Of Food and Classes — By Lydian Shipp
Central America Costa Rica North America

Of Food and Classes — By Lydian Shipp

Alajuela Costa Rica Park near Cementerio Central
This is a park where pickpockets sit to scope out good targets near the bus station in Alajuela that we waited at to go home after yoga.

Today was an overall normal day. I did my homework, and my parents worked. At the end of the day, my mom found a place in Alajuela that apparently had belly dance classes, breakdance classes, Latin dance classes, Spanish classes, and a bunch of other stuff too. I was pretty excited to see this place, I mean, it was the first place we had found that had classes of any kind.

So off we went to find this place. We walked along the road for a little ways, it was lightly raining at the time, and quite out of the blue, a man with a red van came along and offered to drive us to the bus stop up ahead. We had seen him pick some people up the other day, and my mom made the comment that perhaps this was the bus. It’s not. Turns out, this man just drives people around to help them out.

He and his wife said that their daughter was taking four English classes. It didn’t take us very long to get down to the bus stop, but this is about how much I can remember distinctly understanding. They seemed like very cheerful people.

While we were sitting on the actual bus, everyone was listening to some sports game or something over the speakers on the bus. The bus just so happened to be very loud, like everything else here. As we rode along, noses up against the window in hopes of seeing something interesting, our wishes were fulfilled. Right outside the window a little ways off, were the words Maxi Pali written in bright white big letters on a red background of a large warehouse like building for all to see. I wonder if anybody else here every chuckles at this…

Getting on the bus and getting to the bus station was relatively simple. Getting off took some consideration. It was pouring rain, and there was only one medium sized umbrella to use between the three of us. Me and my mom got out, but we didn’t have the umbrella, so we were a tad desperate. A nice man who had just got off the bus put his umbrella over the top of us until my dad got off the bus and got our umbrella up.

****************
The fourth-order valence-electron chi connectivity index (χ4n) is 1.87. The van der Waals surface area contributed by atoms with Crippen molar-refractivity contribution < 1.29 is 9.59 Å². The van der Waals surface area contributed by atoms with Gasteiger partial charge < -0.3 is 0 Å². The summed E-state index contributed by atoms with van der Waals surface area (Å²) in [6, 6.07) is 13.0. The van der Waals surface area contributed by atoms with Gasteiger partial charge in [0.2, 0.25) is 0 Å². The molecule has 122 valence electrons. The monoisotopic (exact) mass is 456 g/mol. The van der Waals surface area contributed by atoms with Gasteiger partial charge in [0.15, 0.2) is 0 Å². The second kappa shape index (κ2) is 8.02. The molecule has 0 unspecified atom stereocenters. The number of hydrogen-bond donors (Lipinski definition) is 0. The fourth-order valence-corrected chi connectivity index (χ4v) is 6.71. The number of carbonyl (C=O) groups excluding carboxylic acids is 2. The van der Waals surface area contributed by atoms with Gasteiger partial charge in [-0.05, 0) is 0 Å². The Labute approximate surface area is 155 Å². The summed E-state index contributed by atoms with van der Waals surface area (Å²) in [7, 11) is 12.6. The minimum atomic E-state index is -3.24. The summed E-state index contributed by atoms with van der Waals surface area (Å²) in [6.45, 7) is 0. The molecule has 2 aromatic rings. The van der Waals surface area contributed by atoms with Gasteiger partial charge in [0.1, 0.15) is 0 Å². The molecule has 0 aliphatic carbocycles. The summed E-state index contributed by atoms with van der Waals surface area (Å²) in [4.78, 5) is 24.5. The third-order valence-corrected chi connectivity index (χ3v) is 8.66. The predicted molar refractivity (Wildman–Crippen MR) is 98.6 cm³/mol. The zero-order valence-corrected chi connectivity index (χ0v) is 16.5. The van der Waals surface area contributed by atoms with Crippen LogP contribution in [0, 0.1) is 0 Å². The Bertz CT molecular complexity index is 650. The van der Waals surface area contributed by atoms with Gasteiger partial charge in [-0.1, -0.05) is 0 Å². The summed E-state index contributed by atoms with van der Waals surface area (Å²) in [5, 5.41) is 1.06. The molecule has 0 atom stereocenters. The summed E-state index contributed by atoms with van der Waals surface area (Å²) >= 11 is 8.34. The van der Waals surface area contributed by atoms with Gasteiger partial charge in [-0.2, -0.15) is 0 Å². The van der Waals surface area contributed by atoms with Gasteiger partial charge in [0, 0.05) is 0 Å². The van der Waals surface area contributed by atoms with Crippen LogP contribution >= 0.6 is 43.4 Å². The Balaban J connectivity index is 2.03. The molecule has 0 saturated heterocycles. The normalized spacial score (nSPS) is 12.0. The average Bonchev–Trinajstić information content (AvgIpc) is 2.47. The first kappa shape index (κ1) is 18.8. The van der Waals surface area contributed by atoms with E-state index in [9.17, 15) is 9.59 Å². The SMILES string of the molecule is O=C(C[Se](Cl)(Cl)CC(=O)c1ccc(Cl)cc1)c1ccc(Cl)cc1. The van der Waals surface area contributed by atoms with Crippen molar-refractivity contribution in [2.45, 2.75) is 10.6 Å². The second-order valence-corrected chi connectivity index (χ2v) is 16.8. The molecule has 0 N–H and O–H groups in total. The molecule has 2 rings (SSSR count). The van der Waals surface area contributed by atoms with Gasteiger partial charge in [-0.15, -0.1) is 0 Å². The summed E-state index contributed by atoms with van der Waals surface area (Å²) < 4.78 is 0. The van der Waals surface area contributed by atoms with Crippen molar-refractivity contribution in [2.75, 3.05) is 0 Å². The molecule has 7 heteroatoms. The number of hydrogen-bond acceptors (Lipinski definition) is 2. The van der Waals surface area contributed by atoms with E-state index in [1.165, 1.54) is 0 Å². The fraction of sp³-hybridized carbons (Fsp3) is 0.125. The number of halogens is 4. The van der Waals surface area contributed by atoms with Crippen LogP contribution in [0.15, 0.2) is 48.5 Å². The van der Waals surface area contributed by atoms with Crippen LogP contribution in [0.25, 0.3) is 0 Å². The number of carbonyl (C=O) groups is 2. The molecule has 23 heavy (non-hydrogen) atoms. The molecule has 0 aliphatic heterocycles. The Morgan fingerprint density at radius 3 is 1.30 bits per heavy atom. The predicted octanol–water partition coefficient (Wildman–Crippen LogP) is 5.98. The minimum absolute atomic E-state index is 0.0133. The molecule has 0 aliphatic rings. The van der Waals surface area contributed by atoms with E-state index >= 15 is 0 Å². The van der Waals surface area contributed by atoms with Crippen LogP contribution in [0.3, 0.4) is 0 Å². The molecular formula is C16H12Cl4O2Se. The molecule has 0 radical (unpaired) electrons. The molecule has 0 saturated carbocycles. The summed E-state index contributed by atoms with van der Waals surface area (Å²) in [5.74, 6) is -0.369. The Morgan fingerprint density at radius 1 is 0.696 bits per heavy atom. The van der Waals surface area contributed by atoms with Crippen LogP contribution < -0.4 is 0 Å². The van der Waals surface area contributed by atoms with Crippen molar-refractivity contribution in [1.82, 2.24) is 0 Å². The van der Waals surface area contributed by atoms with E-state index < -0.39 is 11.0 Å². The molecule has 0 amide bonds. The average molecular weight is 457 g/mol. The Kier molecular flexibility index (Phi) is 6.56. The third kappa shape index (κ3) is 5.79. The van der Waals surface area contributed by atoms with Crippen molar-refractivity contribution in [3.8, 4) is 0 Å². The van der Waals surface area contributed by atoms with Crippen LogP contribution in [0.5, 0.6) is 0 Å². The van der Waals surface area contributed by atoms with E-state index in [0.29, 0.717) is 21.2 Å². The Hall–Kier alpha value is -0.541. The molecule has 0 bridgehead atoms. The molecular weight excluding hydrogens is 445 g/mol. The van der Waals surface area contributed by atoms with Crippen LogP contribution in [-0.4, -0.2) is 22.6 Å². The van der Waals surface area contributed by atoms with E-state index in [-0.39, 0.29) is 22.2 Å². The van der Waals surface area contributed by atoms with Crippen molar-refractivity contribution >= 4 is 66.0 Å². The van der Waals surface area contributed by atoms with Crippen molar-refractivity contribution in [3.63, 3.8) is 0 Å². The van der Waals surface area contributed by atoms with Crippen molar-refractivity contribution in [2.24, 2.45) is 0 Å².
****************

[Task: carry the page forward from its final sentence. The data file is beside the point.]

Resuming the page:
First thing after getting off the bus, we hailed a taxi. There are lots taxis around the bus station, and they’re not very hard to find. What a disappointment it was to find that the place with the classes was closed today. On their website, it had said that they would be open today, but on the bus there was a sports game playing, and Costa Rican Google had said that today had been some sort of a holiday.

After this rather sad ordeal, we went to one of the two or three fruit stands there were around the bus station. We got a variety of fruit: bananas, plantains (which we discovered today at lunch that we can fry for an excellent dish when paired with rice), apples, a mango, grapes, and much more. The Pali was right next to the bus station, so we went there as well. Here, we got some more pillows, two more umbrellas, leafy greens, some chicken, and various other things.

Tonight we had a substantial meal that consisted of chicken, leafy greens in the form of salad, rice, and coconut milk. Normally, I despise salad and will do anything to avoid eating it, but this salad tasted so good I thought I could die. It even if it had my least favorite “dressing,” balsamic vinegar. While we ate, we watched children’s programming in Spanish.

Our TV has a nifty little feature that on some channels allows you to change the language from Spanish to English, or vice versa. We put this little feature into use when we watched about Tec the Tractor’s “mission” (was it really a mission?) to get two baby goats milk (one was named Owen). We also watched some wordless shows, which I’m sad to say were extremely entertaining in my dazed stated, and we also watched some Magic Box thing. This was about the easiest thing to understand of it all. I was sad when it was over.

(NOTE: This post was written when I was 12. I edited it in 2017 for grammatical errors and other technical stuff, but maintained the content to preserve my 12-year-old perspective)

Related Posts:

First Yoga Class for All — By Lydian Shipp

Finding the Alajuela Yoga Studio — By Jennifer Shipp

Umbrellas Would Be Nice – By Jennifer Shipp

Scarcity Value — By Lydian Shipp

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